The focus on a "job" as ability to repay really frustrates me. As you said, the borrower can lose their job and join the 99 week unemployed crowd. I think credit analytics should involve all the C's of lending. Are you telling me a 800 Fico 200% LTV Harp2 loan with a borrower two years at a job tied to the real estate market is a good risk? One step further. A government worker with this fiscal cliff getting a Harp2 loan is a good risk?


by the voice of reason January 10, 2013 1:53 PM


Damn YATI! Let's go fishing in the Gulf!!

Are you saying YATI the future of mortgage lending disregards collateral?
by the voice of reason January 10, 2013 1:55 PM


Only on govt programs tvor. Mostly because they are clueless.
by BuySide January 10, 2013 3:10 PM


TVOR,

No I'm not saying that at all. I kinda agree with Buy Side. Only the Gov't could get away with this.

HARP is a bailout more than it is mortgage lending.

If government owned mortgages scare you, Government backed student loans should really scare the hell out of you. Talk about zero collateral.
by YATI January 10, 2013 4:53 PM


TVOR I'm addressing what a 'qualified mortgage' is.
you are comping a gov give-away aimed at keeping the underwater Smith family in their home and not bailing.
-two different animals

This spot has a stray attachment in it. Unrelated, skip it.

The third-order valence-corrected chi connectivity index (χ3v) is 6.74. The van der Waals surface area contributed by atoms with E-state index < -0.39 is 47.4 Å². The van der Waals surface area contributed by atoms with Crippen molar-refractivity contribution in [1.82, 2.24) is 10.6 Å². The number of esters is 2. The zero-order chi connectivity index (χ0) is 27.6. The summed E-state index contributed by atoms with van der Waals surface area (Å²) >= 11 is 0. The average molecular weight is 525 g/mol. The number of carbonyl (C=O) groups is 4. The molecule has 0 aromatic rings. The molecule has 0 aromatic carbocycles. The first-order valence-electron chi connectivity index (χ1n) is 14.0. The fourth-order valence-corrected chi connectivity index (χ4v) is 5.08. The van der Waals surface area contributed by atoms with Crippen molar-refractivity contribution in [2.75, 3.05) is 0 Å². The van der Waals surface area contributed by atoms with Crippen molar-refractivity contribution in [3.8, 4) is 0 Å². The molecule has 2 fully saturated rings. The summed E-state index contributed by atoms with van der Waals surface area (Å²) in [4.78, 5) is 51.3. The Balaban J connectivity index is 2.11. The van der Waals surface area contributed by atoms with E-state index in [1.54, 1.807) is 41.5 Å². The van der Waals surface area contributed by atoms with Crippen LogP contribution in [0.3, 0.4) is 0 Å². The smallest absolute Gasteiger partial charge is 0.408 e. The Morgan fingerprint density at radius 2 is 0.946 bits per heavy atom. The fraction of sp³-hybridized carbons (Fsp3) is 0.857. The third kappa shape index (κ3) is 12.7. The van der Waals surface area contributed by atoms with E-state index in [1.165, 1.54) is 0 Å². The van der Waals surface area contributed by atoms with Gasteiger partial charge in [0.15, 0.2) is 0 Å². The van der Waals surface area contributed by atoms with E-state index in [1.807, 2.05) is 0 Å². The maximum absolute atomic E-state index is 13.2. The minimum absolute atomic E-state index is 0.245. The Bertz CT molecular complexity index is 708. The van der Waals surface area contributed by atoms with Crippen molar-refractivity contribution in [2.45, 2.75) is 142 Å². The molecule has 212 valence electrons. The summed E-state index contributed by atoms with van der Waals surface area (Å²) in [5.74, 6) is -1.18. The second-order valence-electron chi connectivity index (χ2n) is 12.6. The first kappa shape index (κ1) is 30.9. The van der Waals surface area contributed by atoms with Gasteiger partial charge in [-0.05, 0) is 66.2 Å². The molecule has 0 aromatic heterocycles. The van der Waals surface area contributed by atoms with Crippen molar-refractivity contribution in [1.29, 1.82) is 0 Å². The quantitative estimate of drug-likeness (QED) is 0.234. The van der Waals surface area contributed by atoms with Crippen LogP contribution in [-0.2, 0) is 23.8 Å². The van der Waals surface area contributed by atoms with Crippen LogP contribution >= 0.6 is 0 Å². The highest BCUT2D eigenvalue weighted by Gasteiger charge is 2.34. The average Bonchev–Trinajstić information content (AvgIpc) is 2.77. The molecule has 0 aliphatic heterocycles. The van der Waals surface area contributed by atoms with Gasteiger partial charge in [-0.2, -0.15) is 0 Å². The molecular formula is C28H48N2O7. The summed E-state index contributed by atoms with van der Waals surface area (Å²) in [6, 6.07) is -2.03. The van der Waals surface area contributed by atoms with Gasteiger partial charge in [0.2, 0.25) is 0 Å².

by MikeM-NJ January 10, 2013 5:30 PM


That's just it MikeM. The government regulates and defines what a qualified mortgage is but then turns around and buys all these unqualified mortgages.
by the voice of reason January 11, 2013 12:20 PM


CFPB are a bunch of morons the Obama adminitration had to come up with something on QM since Romney called them out in a debate. At least they didnt make it loans at 80% or less. It excludes Fannie/Freddie and FHA/VA if its approved in DU. Youre all right not looking at LTV or willingness to pay is stupid. You can have someone with a 680 with lates on credit are they a better risk than someone with a 620 and no lates?


Its all about reserves in my opinion. The 43% dti limit virtually asures no private or Wall Street money will ever do loans again. All we have now is govt run mortgage industry. Why did they target interest only loans? Many people in sales who get commissions or bonuses use the IO loans Merrill Lynch was the one who started them. I can see the no doc loans being non QM but not stated income. As long as borrower has high credit score and 6-12 months reserves they should be able to get a mortgage loan. Millions of creditworthy self employed people out there cant get a mortgage loan now.
by sfranny January 12, 2013 12:47 PM


Obama is without question the most inept president on the economyi in our history. All these regs have assured his voters will largely not qualify for a mortgage loan especially if house is under $75,000. Urban minority areas will now be ghost towns.
by sfranny January 12, 2013 12:50 PM


Obama is without question the most inept president on the economyi in our history. All these regs have assured his voters will largely not qualify for a mortgage loan especially if house is under $75,000. Urban minority areas will now be ghost towns.
by sfranny January 12, 2013 12:51 PM


Obama is without question the most inept president on the economyi in our history. All these regs have assured his voters will largely not qualify for a mortgage loan especially if house is under $75,000. Urban minority areas will now be ghost towns.
by sfranny January 12, 2013 12:59 PM